Defining political issue: reinstating Glass Steagall

Michael Lewis has said he believes that Barrack Obama did not push to break up the big investment banks when he had the opportunity as he came to power amid the great financial crisis, because Obama just didn’t understand that the change was foundational to rebuilding the global economy.  In my opinion this has been the greatest error of Obama’s tenure.  They had a rare opportunity to do something really transformational–and they didn’t take it.  Instead they endorsed the status quo and left the banking criminals to double down.  The world is now facing a next, larger wave of financial crisis. Only this time, ‘rescue’ options have already been exhausted.

As political campaigns progress in 2015/16, it is important that voters demand candidates take a public position on this issue now.  We can’t afford more fumbles, it is critical that the next public representatives understand what must be done.  Better Markets is helping to provide the context needed to educate the public in this area.  See  The American People need to know where candidates stand on Glass-Steagall:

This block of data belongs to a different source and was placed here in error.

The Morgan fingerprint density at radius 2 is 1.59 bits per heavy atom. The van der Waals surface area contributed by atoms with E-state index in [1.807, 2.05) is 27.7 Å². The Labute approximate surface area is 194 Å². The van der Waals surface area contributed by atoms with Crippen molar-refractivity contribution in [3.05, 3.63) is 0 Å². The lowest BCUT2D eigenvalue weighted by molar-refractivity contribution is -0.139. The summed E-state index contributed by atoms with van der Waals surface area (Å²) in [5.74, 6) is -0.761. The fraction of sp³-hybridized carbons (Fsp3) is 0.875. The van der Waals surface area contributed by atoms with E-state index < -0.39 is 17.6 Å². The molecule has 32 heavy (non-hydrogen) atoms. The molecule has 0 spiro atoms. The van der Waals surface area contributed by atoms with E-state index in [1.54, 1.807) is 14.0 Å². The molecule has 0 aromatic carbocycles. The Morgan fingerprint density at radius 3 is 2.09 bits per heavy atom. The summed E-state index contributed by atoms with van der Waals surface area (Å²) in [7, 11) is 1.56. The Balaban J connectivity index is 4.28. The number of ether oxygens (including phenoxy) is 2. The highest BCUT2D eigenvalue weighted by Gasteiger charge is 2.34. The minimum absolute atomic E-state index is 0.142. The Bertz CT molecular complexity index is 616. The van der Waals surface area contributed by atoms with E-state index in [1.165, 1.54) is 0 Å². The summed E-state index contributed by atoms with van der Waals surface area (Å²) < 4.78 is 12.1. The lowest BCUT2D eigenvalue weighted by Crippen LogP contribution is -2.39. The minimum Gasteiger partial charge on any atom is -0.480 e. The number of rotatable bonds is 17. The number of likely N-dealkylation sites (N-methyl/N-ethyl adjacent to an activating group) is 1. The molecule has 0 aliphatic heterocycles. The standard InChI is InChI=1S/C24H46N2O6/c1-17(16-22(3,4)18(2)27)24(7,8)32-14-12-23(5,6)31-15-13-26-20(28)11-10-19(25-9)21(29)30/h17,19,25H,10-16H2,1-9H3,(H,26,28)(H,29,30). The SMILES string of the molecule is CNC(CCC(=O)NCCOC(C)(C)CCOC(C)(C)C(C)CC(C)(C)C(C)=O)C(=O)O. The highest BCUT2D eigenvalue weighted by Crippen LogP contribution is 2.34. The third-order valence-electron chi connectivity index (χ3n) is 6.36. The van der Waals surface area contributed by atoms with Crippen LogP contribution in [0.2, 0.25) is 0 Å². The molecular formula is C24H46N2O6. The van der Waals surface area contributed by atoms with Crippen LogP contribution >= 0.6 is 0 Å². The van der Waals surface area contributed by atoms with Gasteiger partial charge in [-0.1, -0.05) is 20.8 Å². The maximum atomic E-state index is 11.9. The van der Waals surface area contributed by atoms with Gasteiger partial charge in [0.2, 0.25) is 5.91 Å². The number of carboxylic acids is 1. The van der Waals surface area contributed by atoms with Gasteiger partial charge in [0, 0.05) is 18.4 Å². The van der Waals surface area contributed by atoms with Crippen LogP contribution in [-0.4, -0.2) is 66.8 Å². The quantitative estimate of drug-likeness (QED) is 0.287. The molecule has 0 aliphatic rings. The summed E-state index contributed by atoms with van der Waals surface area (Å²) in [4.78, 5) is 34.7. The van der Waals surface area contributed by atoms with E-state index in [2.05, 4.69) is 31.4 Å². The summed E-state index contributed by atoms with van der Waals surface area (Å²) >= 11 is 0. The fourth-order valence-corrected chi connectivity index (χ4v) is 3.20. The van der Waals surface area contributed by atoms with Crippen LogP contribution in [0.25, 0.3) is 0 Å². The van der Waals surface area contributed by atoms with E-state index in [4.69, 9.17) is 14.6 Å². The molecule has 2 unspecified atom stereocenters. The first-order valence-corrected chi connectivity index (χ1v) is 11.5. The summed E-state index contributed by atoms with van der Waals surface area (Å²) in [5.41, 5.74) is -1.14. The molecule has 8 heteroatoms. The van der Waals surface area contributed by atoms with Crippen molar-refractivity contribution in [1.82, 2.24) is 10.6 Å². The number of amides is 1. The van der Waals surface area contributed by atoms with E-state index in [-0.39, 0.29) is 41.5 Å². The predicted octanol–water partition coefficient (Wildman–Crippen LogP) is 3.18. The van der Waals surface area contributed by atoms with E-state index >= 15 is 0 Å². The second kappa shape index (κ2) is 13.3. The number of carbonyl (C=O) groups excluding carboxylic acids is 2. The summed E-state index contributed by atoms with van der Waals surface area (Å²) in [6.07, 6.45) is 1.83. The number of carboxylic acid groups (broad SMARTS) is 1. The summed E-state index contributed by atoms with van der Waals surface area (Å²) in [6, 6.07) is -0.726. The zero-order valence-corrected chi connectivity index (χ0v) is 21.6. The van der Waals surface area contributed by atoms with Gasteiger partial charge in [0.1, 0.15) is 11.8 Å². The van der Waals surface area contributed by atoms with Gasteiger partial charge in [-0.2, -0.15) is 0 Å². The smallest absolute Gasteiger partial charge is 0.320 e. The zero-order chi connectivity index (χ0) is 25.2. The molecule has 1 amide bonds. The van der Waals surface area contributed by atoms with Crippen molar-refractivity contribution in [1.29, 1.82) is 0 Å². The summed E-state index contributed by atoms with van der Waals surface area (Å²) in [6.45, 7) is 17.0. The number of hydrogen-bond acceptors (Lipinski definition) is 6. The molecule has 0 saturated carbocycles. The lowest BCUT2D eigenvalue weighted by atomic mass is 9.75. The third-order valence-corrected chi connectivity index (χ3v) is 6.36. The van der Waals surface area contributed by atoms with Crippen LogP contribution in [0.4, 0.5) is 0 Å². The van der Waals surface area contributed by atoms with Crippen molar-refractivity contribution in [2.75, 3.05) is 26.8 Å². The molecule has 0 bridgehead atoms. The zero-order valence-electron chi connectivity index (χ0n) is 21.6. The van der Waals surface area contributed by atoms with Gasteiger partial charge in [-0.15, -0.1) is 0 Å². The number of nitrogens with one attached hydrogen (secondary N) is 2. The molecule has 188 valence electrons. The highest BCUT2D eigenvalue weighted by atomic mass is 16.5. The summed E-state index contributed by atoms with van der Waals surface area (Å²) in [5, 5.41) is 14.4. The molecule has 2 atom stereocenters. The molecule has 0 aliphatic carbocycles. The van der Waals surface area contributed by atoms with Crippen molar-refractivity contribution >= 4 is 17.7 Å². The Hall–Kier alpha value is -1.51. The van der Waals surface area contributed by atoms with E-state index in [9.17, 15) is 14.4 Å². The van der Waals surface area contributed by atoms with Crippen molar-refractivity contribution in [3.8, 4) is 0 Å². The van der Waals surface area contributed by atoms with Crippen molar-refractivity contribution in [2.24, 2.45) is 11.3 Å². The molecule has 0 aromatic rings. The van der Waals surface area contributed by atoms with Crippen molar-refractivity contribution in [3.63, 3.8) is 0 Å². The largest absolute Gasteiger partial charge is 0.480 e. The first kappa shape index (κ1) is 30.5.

For more than 60 years, the Glass-Steagall Act kept those activities separate and, during that time, the U.S. had the highest rate of economic growth in its history while the financial system avoided catastrophic crashes. But this law was effectively repealed with the passage of the Gramm-Leach-Bliley Act in 1999, which was part of a larger successful push by Wall Street and its bipartisan allies to dismantle many of the safeguards put in place to protect the American people after the Great Depression in the 1930s.

Once Glass-Steagall was repealed, large financial institutions were able to acquire other financial institutions and combine lower-risk traditional banking and higher-risk Wall Street trading and securities activities. These mergers are what threatened taxpayers and risked massive bailouts because, if the uninsured investment banking activities of a megabank got into trouble and threatened to take down the FDIC-insured part of the bank, then the government would inevitably have to save both parts to save the insured part.

Repealing Glass-Steagall unleashed an acquisition spree that made the biggest banks much bigger, more complex, more interconnected and much greater risks to the country…just the top 6 banks grew their assets from about 20% of GDP in 1997 to more than 60% of GDP by 2008.

This chart shows all of the many firms that have been consolidated to become 4 of today’s largest bank offenders. Click on the image for larger view.


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